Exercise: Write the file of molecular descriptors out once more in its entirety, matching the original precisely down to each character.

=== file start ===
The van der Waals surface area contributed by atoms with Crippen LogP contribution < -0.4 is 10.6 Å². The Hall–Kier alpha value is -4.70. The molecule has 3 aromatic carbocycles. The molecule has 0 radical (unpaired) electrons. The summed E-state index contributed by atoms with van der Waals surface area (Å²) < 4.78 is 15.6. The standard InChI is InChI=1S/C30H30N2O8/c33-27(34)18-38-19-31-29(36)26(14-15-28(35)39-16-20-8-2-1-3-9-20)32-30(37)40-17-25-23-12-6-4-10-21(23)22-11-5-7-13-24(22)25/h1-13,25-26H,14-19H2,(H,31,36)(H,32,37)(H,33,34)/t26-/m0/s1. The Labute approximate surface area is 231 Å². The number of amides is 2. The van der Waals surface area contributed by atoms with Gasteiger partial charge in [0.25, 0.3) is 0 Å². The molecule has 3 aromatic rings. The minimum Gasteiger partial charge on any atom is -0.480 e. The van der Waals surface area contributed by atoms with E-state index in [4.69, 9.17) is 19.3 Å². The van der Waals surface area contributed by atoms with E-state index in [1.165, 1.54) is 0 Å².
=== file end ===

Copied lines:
The van der Waals surface area contributed by atoms with Crippen LogP contribution < -0.4 is 10.6 Å². The Hall–Kier alpha value is -4.70. The molecule has 3 aromatic carbocycles. The molecule has 0 radical (unpaired) electrons. The summed E-state index contributed by atoms with van der Waals surface area (Å²) < 4.78 is 15.6. The standard InChI is InChI=1S/C30H30N2O8/c33-27(34)18-38-19-31-29(36)26(14-15-28(35)39-16-20-8-2-1-3-9-20)32-30(37)40-17-25-23-12-6-4-10-21(23)22-11-5-7-13-24(22)25/h1-13,25-26H,14-19H2,(H,31,36)(H,32,37)(H,33,34)/t26-/m0/s1. The Labute approximate surface area is 231 Å². The number of amides is 2. The van der Waals surface area contributed by atoms with Gasteiger partial charge in [0.25, 0.3) is 0 Å². The molecule has 3 aromatic rings. The minimum Gasteiger partial charge on any atom is -0.480 e. The van der Waals surface area contributed by atoms with E-state index in [4.69, 9.17) is 19.3 Å². The van der Waals surface area contributed by atoms with E-state index in [1.165, 1.54) is 0 Å².